The Wave: Public Performance Space

The amphitheatre
The Wave in context
011 PERFORMANCE The Wave First performance
011 PERFORMANCE The Wave First performance
The Plan
002 SPATIAL ORGANISATION The Wave Design drawings
005 The Wave Underneath The amphitheatre
007 DETAIL The Wave The seating
08 DETAIL The Wave Frames & seats - exploded
009 DETAIL The Wave Frames & seats
006 The Wave the kitchen
012 Thank you for The Wave. Board from Sitio Eriazo to The Scarcity and Creativity Studio

Primary Author

  • The Scarcity and Creativity Studio, AHO

Contributing Author

  • Solveig Sandness (Civil Eng.)

Author

  • Sitio Eriazo

Photographers

  • The Scarcity and Creativity Studio, AHO

Objectives

The Wave takes on the classical form of an amphitheater; circular or oval in plan with tiers of seats that rise from a central open arena and focus on it. It departs from the classic form in that it rises by means of a ramp that starts next to the entrance door to the site and has the double function of allowing access to the upper seats and to a second level at the back of the site. This upper level, which is six meters above street level, will be converted into an urban vegetable garden to supply the kitchen. Following the geometry of the amphitheatre there is a slanted pergola whose structure leans against a retaining wall, an outdoor shaded space called a ‘parrón’ in Spanish. When planted it will supply the site with fruit and shade for the workshop under it. Behind the seating are the ancillary facilities, a kitchen with an adobe pizza oven and a BBQ grill from which Sitio Eriazo will dispense food during performances. Although performance are free, Sitio Eriazo charge for the food they make. Workshop benches for craft activities are located in several places for both craft training and for people to develop their own projects. There are also spaces for group meetings where seminars are held. The underside of the amphitheater seating will be used for storage.

Context

Sitio Eriazo, our client, is a collective whose aim is to recover empty, abandoned, urban spaces in the city of Valparaiso, Chile, which are currently rubbish dumps and attract vermin and delinquents. The members of the group are recent graduates from theater, art and architecture schools. The activities of the group rely on self-motivation, mutual support and a non-hierarchical organisation; they work to recover and make available to the community the urban patrimony of the city of Valparaiso which was declared UNESCO World Heritage Site in 2003.“The colonial city of Valparaíso presents an excellent example of late 19th-century urban and architectural development in Latin America. In its natural amphitheater-like setting, the city is characterized by a vernacular urban fabric that clings to the hillsides that are dotted with a great variety of church spires. It contrasts with the geometrical layout of the sea-side plain. The city has well preserved its interesting early industrial infrastructures, such as the numerous ‘elevators’ on the steep hillsides.” Sitio Eriazo begins its activities in 2012 by recovering an abandoned urban site in Escalera Becker, a site which was converted into a space for the diffusion of arts & crafts. In 2014 Sitio Eriazo obtains legal status as an organization and move to an empty site in Ecuador 428, the site of The Wave project. Sitio Eriazo recycles the wastes produced by society in order to generate tools of resistance, transformed into architecture, theatre, music, circus, painting, crafts and orchards, to help build alternative modes of working and learning which will alter our relationship to the environment.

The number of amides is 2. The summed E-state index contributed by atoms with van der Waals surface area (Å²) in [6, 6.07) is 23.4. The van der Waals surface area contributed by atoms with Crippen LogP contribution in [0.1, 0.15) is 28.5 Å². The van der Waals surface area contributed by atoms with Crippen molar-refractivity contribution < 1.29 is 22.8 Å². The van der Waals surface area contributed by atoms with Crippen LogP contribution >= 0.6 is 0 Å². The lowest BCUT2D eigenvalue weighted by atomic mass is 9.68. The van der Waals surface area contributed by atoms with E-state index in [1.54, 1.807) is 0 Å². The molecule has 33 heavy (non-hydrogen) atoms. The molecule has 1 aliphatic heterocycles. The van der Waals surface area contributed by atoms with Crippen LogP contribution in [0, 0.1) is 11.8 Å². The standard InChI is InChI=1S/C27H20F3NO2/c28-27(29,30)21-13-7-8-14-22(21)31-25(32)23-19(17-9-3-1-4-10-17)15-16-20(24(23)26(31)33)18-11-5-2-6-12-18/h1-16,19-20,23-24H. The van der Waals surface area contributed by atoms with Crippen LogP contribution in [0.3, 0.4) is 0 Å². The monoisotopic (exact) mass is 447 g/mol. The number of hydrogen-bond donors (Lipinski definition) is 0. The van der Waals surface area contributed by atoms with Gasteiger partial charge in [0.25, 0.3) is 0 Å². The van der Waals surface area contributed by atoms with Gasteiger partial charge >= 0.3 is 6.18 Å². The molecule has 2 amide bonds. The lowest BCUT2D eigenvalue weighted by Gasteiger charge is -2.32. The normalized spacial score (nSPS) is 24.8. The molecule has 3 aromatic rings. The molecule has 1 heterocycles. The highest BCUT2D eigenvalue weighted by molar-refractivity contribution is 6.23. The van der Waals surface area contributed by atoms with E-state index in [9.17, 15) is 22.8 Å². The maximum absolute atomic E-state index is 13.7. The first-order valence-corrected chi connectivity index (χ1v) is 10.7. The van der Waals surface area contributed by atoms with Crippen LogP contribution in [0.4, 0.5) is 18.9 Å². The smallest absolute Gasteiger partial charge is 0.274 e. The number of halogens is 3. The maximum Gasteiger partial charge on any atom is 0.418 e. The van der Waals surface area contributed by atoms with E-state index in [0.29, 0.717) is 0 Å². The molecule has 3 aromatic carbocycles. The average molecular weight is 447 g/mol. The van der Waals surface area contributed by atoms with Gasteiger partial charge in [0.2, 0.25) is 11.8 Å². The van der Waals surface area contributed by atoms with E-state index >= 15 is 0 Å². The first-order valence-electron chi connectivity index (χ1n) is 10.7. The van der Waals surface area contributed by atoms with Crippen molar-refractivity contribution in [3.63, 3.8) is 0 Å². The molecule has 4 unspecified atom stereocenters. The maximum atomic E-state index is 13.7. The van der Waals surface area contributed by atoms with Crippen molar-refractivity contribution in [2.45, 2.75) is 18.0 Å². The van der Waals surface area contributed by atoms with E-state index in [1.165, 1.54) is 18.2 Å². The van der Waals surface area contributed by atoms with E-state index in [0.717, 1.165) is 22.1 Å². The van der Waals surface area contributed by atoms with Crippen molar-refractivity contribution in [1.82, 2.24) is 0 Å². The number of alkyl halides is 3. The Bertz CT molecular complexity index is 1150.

Performance

Chile’s recent economic history has been largely shaped by Augusto Pinochet's dictatorship. Since his fall in 1990 the government has been relatively stable and it’s residents have achieved one of the highest standards of living in Latin America. This economic growth has catapulted the country into membership of the rich nations’ club. At the same time the OECD has declared Chile as the member with the most unequal economic distribution amongst its population. Adding to this problem is the fact that Chile’s expenditure on social services is comparatively small. Of the ten countries in the world with the widest gap between their rich and poor only Mexico spends less in social services that Chile. Inequality has been most evident in education resulting in the student protests between 2011 and 2013, which became internationally known as the Chilean Winter. Education isn’t the only problem, Chile’s industries are run by a few oligopolies. Sitio Eriazo, our client for The Wave project, is a collective whose aim is to replace Chile’s neo-liberal structure, which they consider responsible for the extreme inequality. Their proselytizing is carried out through performances, theatre, puppets, circus, music and seminars. Since the opening of The Wave there has been an active programme of performances and seminars to further the aims of Sitio Eriazo. As all activities of Sitio Eriazo have an open political agenda they are not universally acclaimed, however, the local community, who recognize the unselfish motivations behind their activities, has lauded their efforts.

1/12
The amphitheatre